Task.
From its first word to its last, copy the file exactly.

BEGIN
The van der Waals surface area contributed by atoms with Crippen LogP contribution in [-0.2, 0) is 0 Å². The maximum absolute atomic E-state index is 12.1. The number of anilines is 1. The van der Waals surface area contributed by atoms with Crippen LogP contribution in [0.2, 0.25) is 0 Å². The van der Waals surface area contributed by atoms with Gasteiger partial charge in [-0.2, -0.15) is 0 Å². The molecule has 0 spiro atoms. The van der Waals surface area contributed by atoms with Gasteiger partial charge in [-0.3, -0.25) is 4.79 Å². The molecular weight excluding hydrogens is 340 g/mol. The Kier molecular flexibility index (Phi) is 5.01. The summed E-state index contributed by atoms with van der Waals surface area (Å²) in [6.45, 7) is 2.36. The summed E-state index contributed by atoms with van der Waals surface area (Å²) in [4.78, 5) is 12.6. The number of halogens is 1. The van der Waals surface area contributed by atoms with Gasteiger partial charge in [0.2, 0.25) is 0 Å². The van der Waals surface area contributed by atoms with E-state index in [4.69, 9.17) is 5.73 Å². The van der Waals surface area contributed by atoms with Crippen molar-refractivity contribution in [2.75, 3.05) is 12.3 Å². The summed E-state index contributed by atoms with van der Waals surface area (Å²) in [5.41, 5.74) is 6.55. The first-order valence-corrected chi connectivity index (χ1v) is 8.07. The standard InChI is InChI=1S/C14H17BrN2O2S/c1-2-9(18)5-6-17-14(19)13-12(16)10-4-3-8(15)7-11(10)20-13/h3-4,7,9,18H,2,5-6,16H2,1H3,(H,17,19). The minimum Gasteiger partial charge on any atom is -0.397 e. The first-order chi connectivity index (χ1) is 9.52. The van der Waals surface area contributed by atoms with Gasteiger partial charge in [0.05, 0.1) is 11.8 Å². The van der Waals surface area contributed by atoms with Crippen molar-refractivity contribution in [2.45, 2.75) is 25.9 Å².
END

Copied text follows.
The van der Waals surface area contributed by atoms with Crippen LogP contribution in [-0.2, 0) is 0 Å². The maximum absolute atomic E-state index is 12.1. The number of anilines is 1. The van der Waals surface area contributed by atoms with Crippen LogP contribution in [0.2, 0.25) is 0 Å². The van der Waals surface area contributed by atoms with Gasteiger partial charge in [-0.2, -0.15) is 0 Å². The molecule has 0 spiro atoms. The van der Waals surface area contributed by atoms with Gasteiger partial charge in [-0.3, -0.25) is 4.79 Å². The molecular weight excluding hydrogens is 340 g/mol. The Kier molecular flexibility index (Phi) is 5.01. The summed E-state index contributed by atoms with van der Waals surface area (Å²) in [6.45, 7) is 2.36. The summed E-state index contributed by atoms with van der Waals surface area (Å²) in [4.78, 5) is 12.6. The number of halogens is 1. The van der Waals surface area contributed by atoms with Gasteiger partial charge in [0.2, 0.25) is 0 Å². The van der Waals surface area contributed by atoms with E-state index in [4.69, 9.17) is 5.73 Å². The van der Waals surface area contributed by atoms with Crippen molar-refractivity contribution in [2.75, 3.05) is 12.3 Å². The summed E-state index contributed by atoms with van der Waals surface area (Å²) in [5.41, 5.74) is 6.55. The first-order valence-corrected chi connectivity index (χ1v) is 8.07. The standard InChI is InChI=1S/C14H17BrN2O2S/c1-2-9(18)5-6-17-14(19)13-12(16)10-4-3-8(15)7-11(10)20-13/h3-4,7,9,18H,2,5-6,16H2,1H3,(H,17,19). The minimum Gasteiger partial charge on any atom is -0.397 e. The first-order chi connectivity index (χ1) is 9.52. The van der Waals surface area contributed by atoms with Gasteiger partial charge in [0.05, 0.1) is 11.8 Å². The van der Waals surface area contributed by atoms with Crippen molar-refractivity contribution in [2.45, 2.75) is 25.9 Å².